with Tony W. Cartledge

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Matthew 11:2-11

“When John heard in prison what the Messiah was doing, he sent word by his disciples and said to him, ‘Are you the one who is to come, or are we to wait for another?’” – Matthew 11:2-3

The Real McCoy

Did you ever think you had someone figured out, only to be surprised when they went off on an entirely different track than you ever expected?

Perhaps you’ve made a new friend at some point, enjoying the many things you had in common. Later, though, you learn things about your friend that are surprising or puzzling. You wonder whether you have been deceived, or if you simply misunderstood – or if you still don’t fully understand where the friend is coming from. Such was the case with John the Baptist and Jesus.

When John baptized his cousin, he felt led of God to declare that Jesus was “the coming one,” the Messiah of God who had been at the heart of Jewish hopes for many years. John expressed this confidence in terms of common messianic expectations that Jesus would bring judgment to the wicked and vindication to the righteous.

“The axe is laid to the root of the trees,” he had said, so that all who failed to bear good fruit would be cut down and thrown into the fire (Mat. 3:10). “His winnowing fork is in his hand,” John went on, so he could gather in the harvest of good seed while separating the chaff (Matt. 3:12).

John’s own testimony suggests that he, like Jesus’ own disciples and many others of his day, expected Jesus to position himself as a powerful messiah who would dispense with the Romans, judge the wicked, and make all things right with the world. Instead, Jesus went around healing people and preaching a gospel that called for repentance but majored on love. In Matthew 5-10, the gospel writer portrays Jesus as a conundrum within his world. No one knew just what to make of him.

A question and an answer(vv. 2-6)

Maybe this is why Matthew chose to insert a question from John the Baptist at this point. Jesus’ response speaks to the issue of his identity and his unexpected behavior, pointing to often-overlooked prophecies that spoke of a Messiah who was more servant than soldier.

Matthew had reported in 4:12 that John had been imprisoned, though he does not relate the story of John’s arrest until chapter 14. There we learn that John had been jailed after daring to publicly castigate Herod Antipas, who ruled over Judea and Samaria, for his immoral lifestyle.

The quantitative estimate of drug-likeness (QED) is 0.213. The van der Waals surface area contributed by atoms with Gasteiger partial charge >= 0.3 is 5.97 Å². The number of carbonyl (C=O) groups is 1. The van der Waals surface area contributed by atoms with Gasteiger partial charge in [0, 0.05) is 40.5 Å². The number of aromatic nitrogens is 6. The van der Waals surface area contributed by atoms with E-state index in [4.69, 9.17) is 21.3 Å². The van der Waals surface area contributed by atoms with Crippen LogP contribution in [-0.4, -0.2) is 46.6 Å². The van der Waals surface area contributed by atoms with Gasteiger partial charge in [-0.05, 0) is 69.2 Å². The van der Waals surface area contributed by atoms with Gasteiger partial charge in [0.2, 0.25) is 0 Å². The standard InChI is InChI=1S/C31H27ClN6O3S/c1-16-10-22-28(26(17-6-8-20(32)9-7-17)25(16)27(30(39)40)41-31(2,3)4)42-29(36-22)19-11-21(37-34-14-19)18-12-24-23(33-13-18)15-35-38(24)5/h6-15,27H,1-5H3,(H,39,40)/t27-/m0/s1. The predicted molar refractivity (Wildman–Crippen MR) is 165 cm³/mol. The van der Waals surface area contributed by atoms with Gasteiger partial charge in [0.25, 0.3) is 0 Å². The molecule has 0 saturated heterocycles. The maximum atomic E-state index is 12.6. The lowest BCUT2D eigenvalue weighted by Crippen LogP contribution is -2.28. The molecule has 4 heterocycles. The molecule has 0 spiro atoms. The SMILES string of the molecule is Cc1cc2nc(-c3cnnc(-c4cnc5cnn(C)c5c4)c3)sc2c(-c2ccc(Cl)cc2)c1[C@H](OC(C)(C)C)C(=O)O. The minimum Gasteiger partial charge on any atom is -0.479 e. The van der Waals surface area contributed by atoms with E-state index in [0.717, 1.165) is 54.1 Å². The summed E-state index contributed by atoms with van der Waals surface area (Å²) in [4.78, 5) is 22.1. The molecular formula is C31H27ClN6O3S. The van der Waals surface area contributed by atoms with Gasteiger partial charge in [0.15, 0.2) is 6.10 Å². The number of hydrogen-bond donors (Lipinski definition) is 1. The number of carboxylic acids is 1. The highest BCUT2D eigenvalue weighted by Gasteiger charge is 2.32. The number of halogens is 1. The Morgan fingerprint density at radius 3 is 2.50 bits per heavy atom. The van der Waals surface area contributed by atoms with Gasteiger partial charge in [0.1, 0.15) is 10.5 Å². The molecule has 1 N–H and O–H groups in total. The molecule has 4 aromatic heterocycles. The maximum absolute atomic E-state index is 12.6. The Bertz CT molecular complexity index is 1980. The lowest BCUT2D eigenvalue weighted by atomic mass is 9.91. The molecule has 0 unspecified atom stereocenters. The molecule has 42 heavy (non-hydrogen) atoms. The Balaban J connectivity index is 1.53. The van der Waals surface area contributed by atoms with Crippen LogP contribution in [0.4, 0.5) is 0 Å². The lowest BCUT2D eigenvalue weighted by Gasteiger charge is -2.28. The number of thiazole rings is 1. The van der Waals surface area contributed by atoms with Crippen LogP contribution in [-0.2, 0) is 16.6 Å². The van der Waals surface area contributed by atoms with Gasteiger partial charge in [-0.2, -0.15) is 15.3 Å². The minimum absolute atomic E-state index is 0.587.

The story has all the makings of a soap opera. Herod’s brother Philip, who ruled the outlying territories of Galilee and Perea, had married a woman named Herodias, who reportedly lusted for power. Though Philip may have been the most able ruler of the three brothers, he seemed content to rule his quiet provinces. This did not satisfy Herodias, who violated Jewish custom by taking the initiative to divorce Philip, and then married his brother Antipas, who had greater political aspirations. Ultimately, her prodding led Antipas to pressure Rome for the title of king. The gambit backfired: Antipas was deposed in 39 CE, after which he and Herodias were banished to Gaul.

It was this ill-gotten marriage that John had dared to criticize, and it was this Herodias who later demanded John’s head, though Antipas himself was less than excited about the execution (Matt. 14:1-12). Josephus, a Jewish historian of the first century, suggested that John’s arrest resulted from the paranoid Antipas’ fear of John’s popularity.

Antipas had tried to silence John by holding him in a rustic wilderness fortress at Machaerus, east of the Dead Sea and as far from everyone else as he could get him. Despite the remote location of his prison, John heard rumors of Jesus’ activities from disciples who came to bring provisions and comfort. John was confused by what he heard, and sent messengers to ask Jesus if he had been mistaken about his identity. (See “The Hardest Question” online for more on John’s confusion.)

Take note that John never suggested any doubt of Jesus’ integrity, for he addressed the question directly to him and anticipated a truthful answer: “Are you the one who is to come, or are we to wait for another?” (v. 3). The word translated “another” means “another of a different kind,” suggesting that Jesus’ ministry was not what John had expected. Had John been mistaken about who the Messiah was, or what kind of Messiah he was to be?

Jesus did not answer the question directly, but responded by pointing to “what you hear and see,” events that Matthew had previously recorded in chapters 5-7 (Jesus’ teachings) and chapters 8-9 (Jesus’ miracles). Jesus’ words and his works had fulfilled popular messianic prophecies such as Isaiah 29:18-19, 35:5-6, and 61:1-2.

The blind were seeing, the lame walking, and the poor hearing good news of the kingdom. Jesus’ added comment that lepers were healed and the dead raised goes beyond even the prophetic hopes (vv. 4-5). Jesus left it to John to make the necessary connections and conclude that he had no need to look for another: the one foreseen by the prophets had arrived already.